Achieving a Safe Bromine Level for Your Hot Tub Water

Responsibility is often a source of joy. The daily care you provide to your family and home adds structure to your life, joy, and a sense of well-being. Those same feelings can even come from the care of items that add value to your life. Think of cellists caring for their instruments, or of author Robert M. Pirsig's Zen and the Art of Motorcycle Maintenance. One of the many benefits of owning a hot tub is the opportunity to care for it, even in simple ways, such as maintaining the purity of your spa water on a routine basis.

Spa water can be purified using a chlorine, bromine, salt water, or ozone system, each of which has unique attributes. While chlorine is effective and costs little, it can be harsh on skin and sensitive areas of the body, including your eyes, nose, and throat, if you don’t balance your water correctly. The @ease® In-line System with SmartChlor® Technology, which is chlorine based, uses up to 75% less chlorine*, greatly reduces hot tub water maintenance, and comes standard on all Caldera® spas. The SPA FROG® In-line bromine system is a great alternative to chlorine for those with sensitivity issues.

A salt water system will cost more up front, but require less time for the hot tub owner in maintenance. Finally, an ozone purification system injects millions of ozone-saturated bubbles into spa water to eliminate contaminants and requires less upkeep than a chlorine or bromine system. This type of system is typically a standard feature of luxury spas, and even many premium-level spas.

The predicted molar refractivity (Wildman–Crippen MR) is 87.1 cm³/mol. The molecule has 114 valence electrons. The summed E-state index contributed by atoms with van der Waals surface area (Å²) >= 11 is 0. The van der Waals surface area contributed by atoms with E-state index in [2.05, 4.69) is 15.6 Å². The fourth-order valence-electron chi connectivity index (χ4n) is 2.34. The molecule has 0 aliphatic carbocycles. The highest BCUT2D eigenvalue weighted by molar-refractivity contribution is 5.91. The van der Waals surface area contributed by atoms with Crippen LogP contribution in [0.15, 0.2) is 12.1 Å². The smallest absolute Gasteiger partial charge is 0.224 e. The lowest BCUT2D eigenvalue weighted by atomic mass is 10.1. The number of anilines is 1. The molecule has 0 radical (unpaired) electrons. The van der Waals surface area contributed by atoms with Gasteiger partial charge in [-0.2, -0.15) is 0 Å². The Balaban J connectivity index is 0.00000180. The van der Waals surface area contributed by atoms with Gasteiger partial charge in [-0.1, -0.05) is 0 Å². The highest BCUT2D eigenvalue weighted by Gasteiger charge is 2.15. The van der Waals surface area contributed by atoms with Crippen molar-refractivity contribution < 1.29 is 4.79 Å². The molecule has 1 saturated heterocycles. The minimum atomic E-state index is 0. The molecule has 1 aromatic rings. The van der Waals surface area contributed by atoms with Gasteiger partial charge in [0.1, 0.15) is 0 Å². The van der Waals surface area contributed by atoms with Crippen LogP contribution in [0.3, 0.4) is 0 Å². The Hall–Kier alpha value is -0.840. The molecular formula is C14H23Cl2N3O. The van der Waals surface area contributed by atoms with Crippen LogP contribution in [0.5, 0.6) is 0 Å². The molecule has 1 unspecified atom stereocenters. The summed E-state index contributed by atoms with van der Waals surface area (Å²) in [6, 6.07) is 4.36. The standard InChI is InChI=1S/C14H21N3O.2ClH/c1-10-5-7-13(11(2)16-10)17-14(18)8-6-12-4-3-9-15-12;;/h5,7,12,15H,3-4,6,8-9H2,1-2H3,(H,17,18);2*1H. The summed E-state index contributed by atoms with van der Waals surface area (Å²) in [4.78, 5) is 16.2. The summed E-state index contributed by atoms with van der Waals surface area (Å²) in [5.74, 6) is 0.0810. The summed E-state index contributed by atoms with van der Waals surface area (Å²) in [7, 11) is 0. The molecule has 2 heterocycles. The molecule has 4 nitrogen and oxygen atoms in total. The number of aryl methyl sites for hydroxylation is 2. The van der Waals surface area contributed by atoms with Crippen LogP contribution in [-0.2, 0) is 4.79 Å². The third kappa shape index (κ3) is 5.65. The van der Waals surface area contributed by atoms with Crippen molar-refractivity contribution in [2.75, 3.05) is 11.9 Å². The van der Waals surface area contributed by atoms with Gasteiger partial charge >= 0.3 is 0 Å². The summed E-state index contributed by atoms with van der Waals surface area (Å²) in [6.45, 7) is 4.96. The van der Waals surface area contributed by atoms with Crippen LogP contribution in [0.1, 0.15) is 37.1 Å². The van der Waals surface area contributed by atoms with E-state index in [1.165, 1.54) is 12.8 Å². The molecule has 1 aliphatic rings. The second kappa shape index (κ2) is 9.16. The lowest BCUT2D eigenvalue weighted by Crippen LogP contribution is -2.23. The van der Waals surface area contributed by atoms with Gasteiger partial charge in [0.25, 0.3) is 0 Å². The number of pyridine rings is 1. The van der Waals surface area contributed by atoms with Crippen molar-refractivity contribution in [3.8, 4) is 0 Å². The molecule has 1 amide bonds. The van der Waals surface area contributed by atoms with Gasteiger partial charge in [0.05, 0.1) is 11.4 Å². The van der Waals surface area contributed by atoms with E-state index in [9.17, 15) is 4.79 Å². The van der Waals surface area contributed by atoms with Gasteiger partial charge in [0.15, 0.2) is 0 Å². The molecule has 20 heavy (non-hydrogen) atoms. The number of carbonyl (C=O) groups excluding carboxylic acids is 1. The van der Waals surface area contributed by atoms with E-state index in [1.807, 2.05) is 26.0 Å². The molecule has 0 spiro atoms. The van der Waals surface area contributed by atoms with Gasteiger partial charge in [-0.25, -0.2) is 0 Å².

Whether you already own or are looking to purchase a spa with a bromine system, we’ve compiled everything you need to know to make caring for your spa water simple.

*Compared to the minimum ANSI recommended chlorine or bromine level of 2.0 ppm for a hot tub.

What Is Bromine and How Is It Delivered to Spa Water?

Bromine is just as effective as chlorine at eliminating harmful, illness-causing germs in spa water when used in the correct amounts. However, it can be less irritating to the body than chlorine. Bromine also has the addedadvantage of increased stability in higher temperatures and wider pH ranges than chlorine. As a result, as conditions in your hot tub fluctuate, bromine will last longer as an effective sanitizer.

Many spas, including Caldera spas with the bromine and mineral-based FROG inline water system, treat water continuously by dispersing measured amounts of bromine from a replaceable cartridge. These spas allow you to dial-in bromine delivery by simply adjusting a dial.

Without an integrated bromine delivery system, you’ll have to rely on a more old-fashioned—but no less effective—method of adjusting the bromine level of your water: dispersing it manually.

Available from your local spa dealer or online, bromine can be added to your water via the convenient cartridge-based FROG delivery system or a floating feeder. Follow the bromine package instructions, which should detail the concentration level of the bromine and include a table showing how much to add to achieve the desired effect in various levels of water. If you have any concerns, ask your dealer to help you determine the right amount of bromine for your specific spa.